There are many multi-millionaire black, hispanic & asian individuals that are ripping off the public treasury by using these programs.

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  13. Here is a dangerous guy: Repub. Cotton , who some claim has taken donations from armsmakers, thinks we should go to war in Iran and it will be done in a few days.

    http://www.addictinginfo.org/2015/04/09/cotton-war-iran/

    thoughts anyone?

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    1. oh, get lost Lady Jane

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    2. This comment has been removed by a blog administrator.

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    3. if he treats well known women like that in public, what he may do in private is a scary thought

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  14. Daley was no prize but not as bad-perhaps the Mayor belongs to a certain sect of his religion that doesn't respect women as much, but I could be wrong on all points, just guessing...

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    1. Rahm is prob a man of principal deep down. He just needs anger management counseling. He can afford to get some and should have done so.

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  15. A reminder folks: lets not slander people, particularly anonymous, speculative slander directed at the mayor's personal life. That strikes me as a bridge too far. Hence the removal above.

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  16. You should remove 12:33 and 1:05 as well then.

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  17. Neil, maybe you should instruct people how to put their names on the comments. I know it took me several weeks before I stumbled onto the procedure. With so many respondents named Anonymous, it's confusing as to who's saying what and why. And if more commenters were named, we could discount the comments coming from the intentionally anonymous. John (which is almost like signing "anonymous" for those in my generation)

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  18. Yes, I would be interested in how to do that. If I don't use googleacct, word press, typepad or any of that, all one can do is put anony. and then sign the bottom at best.

    Lady

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  19. Choose the Name/URL option from the drop-down menu below the comment box, then just put in whatever name you like. It's not necessary to have a URL.

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  20. FYI, and I believe that this may be appreciated by a wide swath of commenters -- anonymous, or not... The CAPTCHA that I just had to type in to prove I wasn't a robot was "phart". That is all.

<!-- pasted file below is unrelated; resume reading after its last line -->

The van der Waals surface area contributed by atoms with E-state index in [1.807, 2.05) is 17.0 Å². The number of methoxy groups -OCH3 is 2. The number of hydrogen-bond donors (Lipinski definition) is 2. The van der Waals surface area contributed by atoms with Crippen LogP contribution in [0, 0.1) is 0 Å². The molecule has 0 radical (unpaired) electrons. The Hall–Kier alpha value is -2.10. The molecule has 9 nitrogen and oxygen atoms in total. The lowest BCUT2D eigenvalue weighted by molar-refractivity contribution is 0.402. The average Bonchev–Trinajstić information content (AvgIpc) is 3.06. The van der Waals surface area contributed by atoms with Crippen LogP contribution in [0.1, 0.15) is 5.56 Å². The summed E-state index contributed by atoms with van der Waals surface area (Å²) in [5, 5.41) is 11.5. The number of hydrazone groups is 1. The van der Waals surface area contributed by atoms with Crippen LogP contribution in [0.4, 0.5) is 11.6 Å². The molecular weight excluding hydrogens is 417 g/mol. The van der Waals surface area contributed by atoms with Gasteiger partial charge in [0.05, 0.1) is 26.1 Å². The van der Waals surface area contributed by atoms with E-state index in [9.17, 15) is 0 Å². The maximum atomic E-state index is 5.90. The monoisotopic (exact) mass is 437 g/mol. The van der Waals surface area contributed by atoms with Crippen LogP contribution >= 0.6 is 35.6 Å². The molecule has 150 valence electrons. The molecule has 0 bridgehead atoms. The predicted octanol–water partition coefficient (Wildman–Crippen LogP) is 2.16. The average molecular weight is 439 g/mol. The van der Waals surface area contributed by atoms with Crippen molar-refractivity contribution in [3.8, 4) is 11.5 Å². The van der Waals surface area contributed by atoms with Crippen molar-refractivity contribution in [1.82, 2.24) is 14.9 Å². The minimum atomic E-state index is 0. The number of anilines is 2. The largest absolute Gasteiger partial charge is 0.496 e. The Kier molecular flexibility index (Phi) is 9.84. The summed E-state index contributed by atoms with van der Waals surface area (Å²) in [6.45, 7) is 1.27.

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  21. I could turn the settings up so only "Registered users" or those with Google accounts could comment. I haven't done that because I don't really care what people call themselves, only that they aren't so abrasive that they degrade the blog. My thinking was to be as freewheeling as possible. But if keeping track of commentators is a value among the die-hards, I can certainly do that. Thoughts?

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    1. Freewheeling is good. I like to find quotes I've entered, over the years, in my "mish-mash book" -- because they are funny, wise or particularly well put -- and cite them when they pertain to something Neil has written. I enjoy sharing them, but one of the "Anonymous" folk seems to find the practice objectionable. But that's his problem, and I suppose it doesn't hurt me to know there are people like him. I can only pity one who shuns an opportunity to revel in what John Aubrey, the author of "Brief Lives," called "the sweetness of learning," even if it comes from centuries past. It is, I think, what most of us read Neil's column for.

      Tom Evans

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    2. Yeah, Neil, but many of the die-hards are anonymous, too, we just have pen-names that we use consistently. I'd certainly like it better if people would at least pick some kind of alias, such as Anon-not-Anon and Lady Anonymous have done, and enter it when they comment, as Mrs. A has just learned to. But I certainly don't care enough to warrant any kind of registration, and I don't have or want a google account, myself. For whatever that's worth. It's your blog and you'll do what you want, of course, but I also think your original choice to go the freewheeling route was correct. After all, you draw a pretty iconoclastic crowd, from what we see here in the comments.

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    3. That's my inclination, since I value lots of comments, and don't beat myself up too much trying to distinguish between who is writing what.